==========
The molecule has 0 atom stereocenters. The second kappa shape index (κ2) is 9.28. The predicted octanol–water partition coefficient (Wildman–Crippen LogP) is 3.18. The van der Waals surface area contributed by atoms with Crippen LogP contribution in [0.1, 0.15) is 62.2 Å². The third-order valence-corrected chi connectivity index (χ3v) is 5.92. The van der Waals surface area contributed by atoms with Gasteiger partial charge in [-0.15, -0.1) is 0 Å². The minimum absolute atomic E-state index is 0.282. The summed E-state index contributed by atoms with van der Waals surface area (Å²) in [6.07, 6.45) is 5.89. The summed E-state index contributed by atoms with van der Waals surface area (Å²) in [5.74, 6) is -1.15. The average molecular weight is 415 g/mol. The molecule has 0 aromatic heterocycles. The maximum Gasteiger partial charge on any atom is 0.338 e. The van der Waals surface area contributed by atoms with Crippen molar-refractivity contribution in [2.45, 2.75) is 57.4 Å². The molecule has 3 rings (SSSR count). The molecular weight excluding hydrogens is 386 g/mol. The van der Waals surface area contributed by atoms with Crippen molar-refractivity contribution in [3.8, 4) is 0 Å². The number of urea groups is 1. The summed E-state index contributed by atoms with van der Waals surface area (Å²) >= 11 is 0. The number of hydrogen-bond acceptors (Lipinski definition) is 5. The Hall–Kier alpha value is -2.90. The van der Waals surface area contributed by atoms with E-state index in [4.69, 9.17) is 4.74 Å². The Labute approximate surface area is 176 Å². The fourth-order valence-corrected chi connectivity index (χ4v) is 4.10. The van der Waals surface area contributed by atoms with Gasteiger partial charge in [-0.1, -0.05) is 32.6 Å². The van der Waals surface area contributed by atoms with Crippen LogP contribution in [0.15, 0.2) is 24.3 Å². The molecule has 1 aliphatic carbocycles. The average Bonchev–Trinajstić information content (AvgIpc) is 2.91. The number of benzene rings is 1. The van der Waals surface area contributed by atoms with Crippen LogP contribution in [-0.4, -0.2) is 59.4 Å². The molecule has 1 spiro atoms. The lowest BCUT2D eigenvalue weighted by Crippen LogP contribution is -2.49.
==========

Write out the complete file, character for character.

The molecule has 0 atom stereocenters. The second kappa shape index (κ2) is 9.28. The predicted octanol–water partition coefficient (Wildman–Crippen LogP) is 3.18. The van der Waals surface area contributed by atoms with Crippen LogP contribution in [0.1, 0.15) is 62.2 Å². The third-order valence-corrected chi connectivity index (χ3v) is 5.92. The van der Waals surface area contributed by atoms with Gasteiger partial charge in [-0.15, -0.1) is 0 Å². The minimum absolute atomic E-state index is 0.282. The summed E-state index contributed by atoms with van der Waals surface area (Å²) in [6.07, 6.45) is 5.89. The summed E-state index contributed by atoms with van der Waals surface area (Å²) in [5.74, 6) is -1.15. The average molecular weight is 415 g/mol. The molecule has 0 aromatic heterocycles. The maximum Gasteiger partial charge on any atom is 0.338 e. The van der Waals surface area contributed by atoms with Crippen molar-refractivity contribution in [2.45, 2.75) is 57.4 Å². The molecule has 3 rings (SSSR count). The molecular weight excluding hydrogens is 386 g/mol. The van der Waals surface area contributed by atoms with Crippen molar-refractivity contribution in [3.8, 4) is 0 Å². The number of urea groups is 1. The summed E-state index contributed by atoms with van der Waals surface area (Å²) >= 11 is 0. The number of hydrogen-bond acceptors (Lipinski definition) is 5. The Hall–Kier alpha value is -2.90. The van der Waals surface area contributed by atoms with E-state index in [4.69, 9.17) is 4.74 Å². The Labute approximate surface area is 176 Å². The fourth-order valence-corrected chi connectivity index (χ4v) is 4.10. The van der Waals surface area contributed by atoms with Gasteiger partial charge in [-0.1, -0.05) is 32.6 Å². The van der Waals surface area contributed by atoms with Crippen LogP contribution in [0.15, 0.2) is 24.3 Å². The molecule has 1 aliphatic carbocycles. The average Bonchev–Trinajstić information content (AvgIpc) is 2.91. The number of benzene rings is 1. The van der Waals surface area contributed by atoms with Crippen LogP contribution in [-0.4, -0.2) is 59.4 Å². The molecule has 1 spiro atoms. The lowest BCUT2D eigenvalue weighted by Crippen LogP contribution is -2.49.